“We have live-streamed Mass once each week, and originally added a number of online daily devotions,” Hoyles said. “One of our parish priests and several of our deacons have been telephoning our homebound parishioners to see how they are doing.

“We have also offered a number of online evening chats where people can comment, ask questions and feel like they are part of the event,” Hoyles added. “One of these was a Facebook cooking show with the priests of the parish.”


After two months of offering services completely online, Fredericktowne Baptist Church in Walkersville welcomed parishioners back on June 7. A week earlier, they went through a “dry run … where we had only ministry workers come in, just to get used to the new protocols,” Senior Pastor Tim Allen said.

Those steps included registering attendees, making sure they were wearing masks and guiding them to their seats. The auditorium’s removable seats were rearranged into socially distant blocks where families could sit together while maintaining at least 6 feet between themselves and other groups. The church building is large enough that they have plenty of room for those attending, even with an occupancy limit of 50 percent of capacity, Allen said.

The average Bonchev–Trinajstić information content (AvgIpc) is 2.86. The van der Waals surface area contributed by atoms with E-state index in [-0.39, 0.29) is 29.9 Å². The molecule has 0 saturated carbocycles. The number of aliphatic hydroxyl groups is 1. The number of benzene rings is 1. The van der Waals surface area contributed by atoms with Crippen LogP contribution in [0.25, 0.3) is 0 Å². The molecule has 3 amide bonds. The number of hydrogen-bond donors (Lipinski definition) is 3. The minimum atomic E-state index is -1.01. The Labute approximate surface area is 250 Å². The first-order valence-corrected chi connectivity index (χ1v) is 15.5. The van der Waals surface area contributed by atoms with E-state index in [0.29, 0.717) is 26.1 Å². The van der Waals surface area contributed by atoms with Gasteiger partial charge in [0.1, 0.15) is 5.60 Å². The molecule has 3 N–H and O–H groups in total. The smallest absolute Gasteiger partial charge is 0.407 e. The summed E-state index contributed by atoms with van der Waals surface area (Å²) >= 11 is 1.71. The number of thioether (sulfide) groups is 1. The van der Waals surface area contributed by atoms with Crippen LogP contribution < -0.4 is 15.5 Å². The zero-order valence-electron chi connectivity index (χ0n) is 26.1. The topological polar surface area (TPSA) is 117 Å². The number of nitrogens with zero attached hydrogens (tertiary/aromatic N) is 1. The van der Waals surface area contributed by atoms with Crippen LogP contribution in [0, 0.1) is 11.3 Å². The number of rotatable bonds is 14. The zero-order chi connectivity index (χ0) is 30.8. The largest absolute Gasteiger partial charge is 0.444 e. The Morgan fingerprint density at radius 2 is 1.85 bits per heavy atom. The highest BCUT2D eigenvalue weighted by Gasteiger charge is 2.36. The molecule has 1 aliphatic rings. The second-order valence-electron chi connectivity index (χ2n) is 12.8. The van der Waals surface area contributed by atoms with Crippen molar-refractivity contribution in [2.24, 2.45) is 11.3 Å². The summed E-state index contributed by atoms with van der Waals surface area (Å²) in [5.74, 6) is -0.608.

Allen said worshiping together is important, encouraged in the Book of Hebrews. But Allen also acknowledged Christians can be connected spiritually if they worship through electronic means because they are at greater risk of contracting the virus or don’t yet feel comfortable venturing out.

“We want to love our neighbors, we don’t want to put our neighbors at risk,” Allen said.

Even when they could not worship in the same building, members were checking on one another. More recently, they met in small groups in outdoor spaces like parks, Allen said.

The Frederick area is home to about 1,500 Muslims, said Dr. Syed Haque, chairman of the outreach committee for the Islamic Society of Frederick. Many of them gather for Friday prayers, comparable to a Sunday service at a Christian church, and a variety of other activities at the ISF Masjid in Frederick.

But those gatherings were put on hold from March 23 to the first weekend in June, Haque said. Eid Day, the May 24 gathering to mark the end of Ramadan that usually draws 3,000 people, was not held because of the pandemic, he said.

“For eight Fridays, we could not go,” he said.

Being able to return “was such a pleasure, such a release.”

Under the leadership of ISF Board of Directors President Khalil Elshazly, the masjid is following state guidelines, including requiring masks and social distancing, Haque said. People age 65 and older, those with underlying health conditions, individuals with symptoms and those who are simply uncomfortable going out were encouraged to stay home, he said.

Throughout the closure, the American Muslim institutions has said it is all right to pray at home instead of engaging in some traditional activities, Haque said.

“Your intentions are seen by God,” he said.